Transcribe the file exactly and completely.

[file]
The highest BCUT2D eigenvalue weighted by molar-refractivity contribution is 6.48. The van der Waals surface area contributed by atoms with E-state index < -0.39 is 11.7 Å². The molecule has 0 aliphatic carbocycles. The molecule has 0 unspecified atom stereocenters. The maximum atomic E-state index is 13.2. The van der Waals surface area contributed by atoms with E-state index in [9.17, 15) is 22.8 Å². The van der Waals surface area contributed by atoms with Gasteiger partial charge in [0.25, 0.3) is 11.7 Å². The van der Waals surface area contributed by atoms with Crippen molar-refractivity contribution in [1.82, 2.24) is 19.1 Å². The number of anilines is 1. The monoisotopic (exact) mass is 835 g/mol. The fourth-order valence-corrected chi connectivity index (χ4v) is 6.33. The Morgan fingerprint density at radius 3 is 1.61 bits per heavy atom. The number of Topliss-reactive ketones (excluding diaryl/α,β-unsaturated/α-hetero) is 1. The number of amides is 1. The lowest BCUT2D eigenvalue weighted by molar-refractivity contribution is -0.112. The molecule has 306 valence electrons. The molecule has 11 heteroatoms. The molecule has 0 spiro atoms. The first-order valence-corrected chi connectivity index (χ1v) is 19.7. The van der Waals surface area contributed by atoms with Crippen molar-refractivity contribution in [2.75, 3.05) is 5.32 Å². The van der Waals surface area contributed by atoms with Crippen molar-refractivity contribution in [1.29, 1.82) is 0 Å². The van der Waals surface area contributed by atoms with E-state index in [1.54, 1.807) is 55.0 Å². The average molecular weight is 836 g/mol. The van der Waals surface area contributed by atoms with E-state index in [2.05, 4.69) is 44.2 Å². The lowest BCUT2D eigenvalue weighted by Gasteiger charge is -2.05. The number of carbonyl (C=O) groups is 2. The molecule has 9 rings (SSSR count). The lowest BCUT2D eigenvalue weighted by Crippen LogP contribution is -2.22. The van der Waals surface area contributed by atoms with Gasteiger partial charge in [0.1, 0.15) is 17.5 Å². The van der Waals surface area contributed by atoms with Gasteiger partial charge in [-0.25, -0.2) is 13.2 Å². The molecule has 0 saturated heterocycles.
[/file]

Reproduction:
The highest BCUT2D eigenvalue weighted by molar-refractivity contribution is 6.48. The van der Waals surface area contributed by atoms with E-state index < -0.39 is 11.7 Å². The molecule has 0 aliphatic carbocycles. The molecule has 0 unspecified atom stereocenters. The maximum atomic E-state index is 13.2. The van der Waals surface area contributed by atoms with E-state index in [9.17, 15) is 22.8 Å². The van der Waals surface area contributed by atoms with Gasteiger partial charge in [0.25, 0.3) is 11.7 Å². The van der Waals surface area contributed by atoms with Crippen molar-refractivity contribution in [1.82, 2.24) is 19.1 Å². The number of anilines is 1. The monoisotopic (exact) mass is 835 g/mol. The fourth-order valence-corrected chi connectivity index (χ4v) is 6.33. The Morgan fingerprint density at radius 3 is 1.61 bits per heavy atom. The number of Topliss-reactive ketones (excluding diaryl/α,β-unsaturated/α-hetero) is 1. The number of amides is 1. The lowest BCUT2D eigenvalue weighted by molar-refractivity contribution is -0.112. The molecule has 306 valence electrons. The molecule has 11 heteroatoms. The molecule has 0 spiro atoms. The first-order valence-corrected chi connectivity index (χ1v) is 19.7. The van der Waals surface area contributed by atoms with Crippen molar-refractivity contribution in [2.75, 3.05) is 5.32 Å². The van der Waals surface area contributed by atoms with Crippen molar-refractivity contribution in [1.29, 1.82) is 0 Å². The van der Waals surface area contributed by atoms with E-state index in [1.54, 1.807) is 55.0 Å². The average molecular weight is 836 g/mol. The van der Waals surface area contributed by atoms with E-state index in [2.05, 4.69) is 44.2 Å². The lowest BCUT2D eigenvalue weighted by Gasteiger charge is -2.05. The number of carbonyl (C=O) groups is 2. The molecule has 9 rings (SSSR count). The lowest BCUT2D eigenvalue weighted by Crippen LogP contribution is -2.22. The van der Waals surface area contributed by atoms with Gasteiger partial charge in [0.1, 0.15) is 17.5 Å². The van der Waals surface area contributed by atoms with Gasteiger partial charge in [-0.25, -0.2) is 13.2 Å². The molecule has 0 saturated heterocycles.